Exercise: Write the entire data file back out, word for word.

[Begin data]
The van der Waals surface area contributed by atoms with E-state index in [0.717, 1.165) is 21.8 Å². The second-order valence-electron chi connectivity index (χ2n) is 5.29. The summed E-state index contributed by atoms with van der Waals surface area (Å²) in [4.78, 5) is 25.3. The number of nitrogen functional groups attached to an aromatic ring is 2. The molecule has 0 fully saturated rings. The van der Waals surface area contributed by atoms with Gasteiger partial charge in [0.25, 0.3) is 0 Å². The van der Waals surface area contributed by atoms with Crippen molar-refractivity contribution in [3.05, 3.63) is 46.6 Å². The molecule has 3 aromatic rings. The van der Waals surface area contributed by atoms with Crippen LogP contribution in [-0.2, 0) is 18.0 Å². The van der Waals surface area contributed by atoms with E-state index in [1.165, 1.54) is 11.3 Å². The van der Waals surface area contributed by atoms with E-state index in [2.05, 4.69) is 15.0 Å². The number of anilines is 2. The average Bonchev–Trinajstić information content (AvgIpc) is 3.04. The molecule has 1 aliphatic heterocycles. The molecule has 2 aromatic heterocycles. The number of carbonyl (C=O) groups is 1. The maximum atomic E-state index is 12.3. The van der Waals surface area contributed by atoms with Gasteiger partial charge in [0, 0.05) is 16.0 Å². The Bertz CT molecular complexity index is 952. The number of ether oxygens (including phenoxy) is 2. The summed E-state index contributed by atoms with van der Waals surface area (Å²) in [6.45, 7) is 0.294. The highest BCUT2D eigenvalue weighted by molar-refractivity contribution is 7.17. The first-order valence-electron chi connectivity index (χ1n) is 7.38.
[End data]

The van der Waals surface area contributed by atoms with E-state index in [0.717, 1.165) is 21.8 Å². The second-order valence-electron chi connectivity index (χ2n) is 5.29. The summed E-state index contributed by atoms with van der Waals surface area (Å²) in [4.78, 5) is 25.3. The number of nitrogen functional groups attached to an aromatic ring is 2. The molecule has 0 fully saturated rings. The van der Waals surface area contributed by atoms with Gasteiger partial charge in [0.25, 0.3) is 0 Å². The van der Waals surface area contributed by atoms with Crippen molar-refractivity contribution in [3.05, 3.63) is 46.6 Å². The molecule has 3 aromatic rings. The van der Waals surface area contributed by atoms with Crippen LogP contribution in [-0.2, 0) is 18.0 Å². The van der Waals surface area contributed by atoms with E-state index in [1.165, 1.54) is 11.3 Å². The van der Waals surface area contributed by atoms with E-state index in [2.05, 4.69) is 15.0 Å². The number of anilines is 2. The average Bonchev–Trinajstić information content (AvgIpc) is 3.04. The molecule has 1 aliphatic heterocycles. The molecule has 2 aromatic heterocycles. The number of carbonyl (C=O) groups is 1. The maximum atomic E-state index is 12.3. The van der Waals surface area contributed by atoms with Gasteiger partial charge in [0, 0.05) is 16.0 Å². The Bertz CT molecular complexity index is 952. The number of ether oxygens (including phenoxy) is 2. The summed E-state index contributed by atoms with van der Waals surface area (Å²) in [6.45, 7) is 0.294. The highest BCUT2D eigenvalue weighted by molar-refractivity contribution is 7.17. The first-order valence-electron chi connectivity index (χ1n) is 7.38.